Gert Scholtz & Dean Owen Presents - 20/20 Hindsight
Twenty things I wish I knew when I was Twenty
This is a historic moment in International relationships. Two bees collaborating across a whopping stretch of South Asia and the vast expanse that is the Indian Ocean – ultimately publishing on beBee in Spain – a roundtrip of more than 20,000 km.
While neither of us have reached an “advanced age”, we both have seen and experienced some ups, and many downs. Were we 20 again, here are the 20 things we would tell our younger selves. Some are from Gert, some from Dean – you decide which.
1. Scream! – If you want something - a job, a promotion, brand visibility, investors, recognition, help, a girlfriend - scream as loud as you can and make sure they hear you. I see too many job seekers waiting for a job to fall in their lap. Well who is going to offer you a job if they don’t know you are looking? Want that girl? Well tell her! I just sent off an email to a startup accelerator who had been ignoring my emails for weeks.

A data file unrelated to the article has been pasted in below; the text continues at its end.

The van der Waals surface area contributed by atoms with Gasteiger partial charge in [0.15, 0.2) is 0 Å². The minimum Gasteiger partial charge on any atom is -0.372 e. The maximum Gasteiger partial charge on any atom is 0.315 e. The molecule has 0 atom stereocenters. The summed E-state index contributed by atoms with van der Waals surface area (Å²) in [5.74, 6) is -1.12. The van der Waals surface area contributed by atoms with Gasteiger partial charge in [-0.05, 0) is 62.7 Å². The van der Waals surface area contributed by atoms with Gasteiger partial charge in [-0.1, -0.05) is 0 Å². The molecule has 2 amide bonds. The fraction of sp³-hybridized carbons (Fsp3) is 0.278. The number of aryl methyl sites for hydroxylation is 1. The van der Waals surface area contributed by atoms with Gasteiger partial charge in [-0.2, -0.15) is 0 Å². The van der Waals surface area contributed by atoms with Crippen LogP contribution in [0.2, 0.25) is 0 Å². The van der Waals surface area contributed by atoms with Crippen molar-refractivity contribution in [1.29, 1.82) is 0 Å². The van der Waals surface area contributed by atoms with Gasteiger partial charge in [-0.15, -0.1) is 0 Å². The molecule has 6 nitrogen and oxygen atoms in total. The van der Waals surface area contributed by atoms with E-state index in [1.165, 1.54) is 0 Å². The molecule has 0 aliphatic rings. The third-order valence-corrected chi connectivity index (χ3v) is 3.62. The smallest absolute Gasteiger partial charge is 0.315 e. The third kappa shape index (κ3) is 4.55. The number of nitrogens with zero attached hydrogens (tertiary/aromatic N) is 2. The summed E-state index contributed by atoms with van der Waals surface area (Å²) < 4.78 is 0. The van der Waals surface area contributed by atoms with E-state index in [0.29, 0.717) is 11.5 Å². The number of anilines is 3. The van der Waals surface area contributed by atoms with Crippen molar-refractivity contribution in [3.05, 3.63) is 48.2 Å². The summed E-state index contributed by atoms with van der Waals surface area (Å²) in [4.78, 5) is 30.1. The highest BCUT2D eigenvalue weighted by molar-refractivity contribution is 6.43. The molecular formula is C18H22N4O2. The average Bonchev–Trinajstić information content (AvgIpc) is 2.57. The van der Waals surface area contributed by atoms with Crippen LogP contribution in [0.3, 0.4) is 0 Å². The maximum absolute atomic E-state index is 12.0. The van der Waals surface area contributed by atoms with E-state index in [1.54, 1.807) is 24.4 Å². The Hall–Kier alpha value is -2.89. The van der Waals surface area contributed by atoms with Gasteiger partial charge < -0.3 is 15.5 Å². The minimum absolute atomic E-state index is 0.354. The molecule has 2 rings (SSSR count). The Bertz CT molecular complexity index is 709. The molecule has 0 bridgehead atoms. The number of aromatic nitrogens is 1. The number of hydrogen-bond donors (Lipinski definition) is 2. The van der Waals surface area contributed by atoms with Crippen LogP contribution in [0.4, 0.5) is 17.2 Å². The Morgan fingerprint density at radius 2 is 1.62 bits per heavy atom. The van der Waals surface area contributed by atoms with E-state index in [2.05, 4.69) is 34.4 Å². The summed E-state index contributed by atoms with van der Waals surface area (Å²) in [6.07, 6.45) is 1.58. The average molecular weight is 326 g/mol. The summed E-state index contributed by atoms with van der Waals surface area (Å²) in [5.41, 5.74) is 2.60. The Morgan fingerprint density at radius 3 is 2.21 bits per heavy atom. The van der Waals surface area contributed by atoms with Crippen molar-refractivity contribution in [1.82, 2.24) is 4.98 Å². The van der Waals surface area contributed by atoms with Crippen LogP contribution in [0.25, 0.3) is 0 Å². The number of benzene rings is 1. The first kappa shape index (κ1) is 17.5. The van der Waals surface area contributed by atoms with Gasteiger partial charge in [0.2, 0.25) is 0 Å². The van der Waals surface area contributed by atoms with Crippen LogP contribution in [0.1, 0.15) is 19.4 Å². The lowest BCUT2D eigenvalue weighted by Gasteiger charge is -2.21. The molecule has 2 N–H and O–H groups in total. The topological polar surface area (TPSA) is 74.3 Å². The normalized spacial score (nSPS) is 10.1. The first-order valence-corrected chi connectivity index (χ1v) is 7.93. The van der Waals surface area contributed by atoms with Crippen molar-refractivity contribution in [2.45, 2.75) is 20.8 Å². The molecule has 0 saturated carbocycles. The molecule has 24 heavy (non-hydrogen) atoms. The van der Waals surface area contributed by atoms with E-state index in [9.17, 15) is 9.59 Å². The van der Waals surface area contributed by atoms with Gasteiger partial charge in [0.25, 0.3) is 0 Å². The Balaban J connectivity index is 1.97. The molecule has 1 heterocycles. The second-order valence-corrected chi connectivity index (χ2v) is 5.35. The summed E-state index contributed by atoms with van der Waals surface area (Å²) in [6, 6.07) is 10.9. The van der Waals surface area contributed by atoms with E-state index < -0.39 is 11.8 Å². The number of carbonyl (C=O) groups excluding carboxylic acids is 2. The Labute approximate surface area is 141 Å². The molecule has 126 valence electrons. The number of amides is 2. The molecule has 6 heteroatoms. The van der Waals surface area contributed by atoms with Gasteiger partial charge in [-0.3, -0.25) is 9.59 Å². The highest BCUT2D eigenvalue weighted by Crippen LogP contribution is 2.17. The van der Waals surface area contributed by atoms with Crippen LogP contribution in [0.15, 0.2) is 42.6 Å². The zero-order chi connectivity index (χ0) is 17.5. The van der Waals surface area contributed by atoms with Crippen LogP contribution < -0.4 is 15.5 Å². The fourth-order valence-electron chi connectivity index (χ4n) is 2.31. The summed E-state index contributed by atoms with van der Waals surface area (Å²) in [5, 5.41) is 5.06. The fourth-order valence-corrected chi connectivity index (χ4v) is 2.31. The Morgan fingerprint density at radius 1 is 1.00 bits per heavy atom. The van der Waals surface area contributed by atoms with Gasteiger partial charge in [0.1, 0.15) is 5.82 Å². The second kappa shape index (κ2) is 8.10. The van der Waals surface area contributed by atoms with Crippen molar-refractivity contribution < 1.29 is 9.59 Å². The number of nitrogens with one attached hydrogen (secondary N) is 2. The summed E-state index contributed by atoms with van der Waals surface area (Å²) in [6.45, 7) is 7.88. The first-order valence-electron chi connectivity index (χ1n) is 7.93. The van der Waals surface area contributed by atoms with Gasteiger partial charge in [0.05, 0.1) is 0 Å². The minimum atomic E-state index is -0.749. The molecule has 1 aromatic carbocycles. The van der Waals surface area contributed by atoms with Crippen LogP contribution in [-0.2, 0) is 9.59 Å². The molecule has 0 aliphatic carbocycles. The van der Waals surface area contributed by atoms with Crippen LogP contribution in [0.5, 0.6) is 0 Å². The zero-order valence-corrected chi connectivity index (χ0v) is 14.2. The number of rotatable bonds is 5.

We scream but nobody hears. I know recruitment is not sexy, but we are tech. We have built a graduate supermarket and we just need help filling the shelves. If you could point us in the right direction, any direction, sushi on me next time you are in town.” Ten minutes later, I got an email inviting us in for a pitch. If they don’t respond, bang on their door!
2. The Internet and communication technology is the way to go. At 20, the fax-machine was an incredibly futuristic device and rumblings of the Internet and cellular technology just started. Little did we know this would be the economic sphere where most new wealth would be created in the next twenty years. It still is.
3. If you are better at your job than your boss then open a channel of communication with his/her boss. Do not circumvent your boss. Instead, draft your bloody good email to them and cc their boss. Get the recognition you deserve, from the top.
4. Don’t take work problems too seriously. Most problems you fret about beforehand never even arise and instead other crises happen, all which eventually get solved and blow over. Nothing is as permanent as you may think and all events at work, good and bad, up and down, are soon irrelevant.